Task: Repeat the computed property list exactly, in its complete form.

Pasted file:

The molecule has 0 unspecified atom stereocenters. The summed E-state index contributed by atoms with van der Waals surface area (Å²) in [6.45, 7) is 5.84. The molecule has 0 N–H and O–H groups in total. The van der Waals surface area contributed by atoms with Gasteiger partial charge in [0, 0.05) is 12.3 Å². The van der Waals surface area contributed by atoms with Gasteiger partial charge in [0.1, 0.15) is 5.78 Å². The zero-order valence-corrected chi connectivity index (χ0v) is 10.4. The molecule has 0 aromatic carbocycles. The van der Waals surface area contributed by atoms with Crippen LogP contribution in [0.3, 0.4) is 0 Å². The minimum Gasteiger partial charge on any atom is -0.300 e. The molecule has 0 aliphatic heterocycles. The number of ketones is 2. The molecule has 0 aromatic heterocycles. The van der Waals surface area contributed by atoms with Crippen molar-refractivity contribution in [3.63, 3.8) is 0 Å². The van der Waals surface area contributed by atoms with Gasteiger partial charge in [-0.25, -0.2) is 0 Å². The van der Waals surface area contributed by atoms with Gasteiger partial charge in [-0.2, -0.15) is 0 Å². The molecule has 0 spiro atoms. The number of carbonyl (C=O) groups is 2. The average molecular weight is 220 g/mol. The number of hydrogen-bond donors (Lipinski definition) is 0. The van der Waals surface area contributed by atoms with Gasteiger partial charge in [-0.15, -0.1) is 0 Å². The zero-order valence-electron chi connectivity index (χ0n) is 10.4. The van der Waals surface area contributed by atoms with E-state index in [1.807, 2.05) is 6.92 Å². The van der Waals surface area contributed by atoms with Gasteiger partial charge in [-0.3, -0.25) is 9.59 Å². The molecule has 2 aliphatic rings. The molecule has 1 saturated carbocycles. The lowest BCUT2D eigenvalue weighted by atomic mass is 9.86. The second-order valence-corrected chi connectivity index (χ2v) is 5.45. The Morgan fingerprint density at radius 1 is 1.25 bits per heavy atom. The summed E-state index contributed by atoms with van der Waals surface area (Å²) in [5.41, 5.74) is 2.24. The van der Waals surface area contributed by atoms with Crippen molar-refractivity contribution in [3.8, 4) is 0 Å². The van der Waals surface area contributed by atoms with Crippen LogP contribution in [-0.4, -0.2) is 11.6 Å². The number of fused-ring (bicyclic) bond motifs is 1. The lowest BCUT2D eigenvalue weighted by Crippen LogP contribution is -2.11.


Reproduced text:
The molecule has 0 unspecified atom stereocenters. The summed E-state index contributed by atoms with van der Waals surface area (Å²) in [6.45, 7) is 5.84. The molecule has 0 N–H and O–H groups in total. The van der Waals surface area contributed by atoms with Gasteiger partial charge in [0, 0.05) is 12.3 Å². The van der Waals surface area contributed by atoms with Gasteiger partial charge in [0.1, 0.15) is 5.78 Å². The zero-order valence-corrected chi connectivity index (χ0v) is 10.4. The molecule has 0 aromatic carbocycles. The van der Waals surface area contributed by atoms with Crippen LogP contribution in [0.3, 0.4) is 0 Å². The minimum Gasteiger partial charge on any atom is -0.300 e. The molecule has 0 aliphatic heterocycles. The number of ketones is 2. The molecule has 0 aromatic heterocycles. The van der Waals surface area contributed by atoms with Crippen molar-refractivity contribution in [3.63, 3.8) is 0 Å². The van der Waals surface area contributed by atoms with Gasteiger partial charge in [-0.25, -0.2) is 0 Å². The van der Waals surface area contributed by atoms with Gasteiger partial charge in [-0.2, -0.15) is 0 Å². The molecule has 0 spiro atoms. The number of carbonyl (C=O) groups is 2. The average molecular weight is 220 g/mol. The number of hydrogen-bond donors (Lipinski definition) is 0. The van der Waals surface area contributed by atoms with Gasteiger partial charge in [-0.15, -0.1) is 0 Å². The zero-order valence-electron chi connectivity index (χ0n) is 10.4. The van der Waals surface area contributed by atoms with E-state index in [1.807, 2.05) is 6.92 Å². The van der Waals surface area contributed by atoms with Gasteiger partial charge in [-0.3, -0.25) is 9.59 Å². The molecule has 2 aliphatic rings. The molecule has 1 saturated carbocycles. The lowest BCUT2D eigenvalue weighted by atomic mass is 9.86. The second-order valence-corrected chi connectivity index (χ2v) is 5.45. The Morgan fingerprint density at radius 1 is 1.25 bits per heavy atom. The summed E-state index contributed by atoms with van der Waals surface area (Å²) in [5.41, 5.74) is 2.24. The van der Waals surface area contributed by atoms with Crippen molar-refractivity contribution in [3.8, 4) is 0 Å². The van der Waals surface area contributed by atoms with Crippen LogP contribution in [-0.4, -0.2) is 11.6 Å². The number of fused-ring (bicyclic) bond motifs is 1. The lowest BCUT2D eigenvalue weighted by Crippen LogP contribution is -2.11.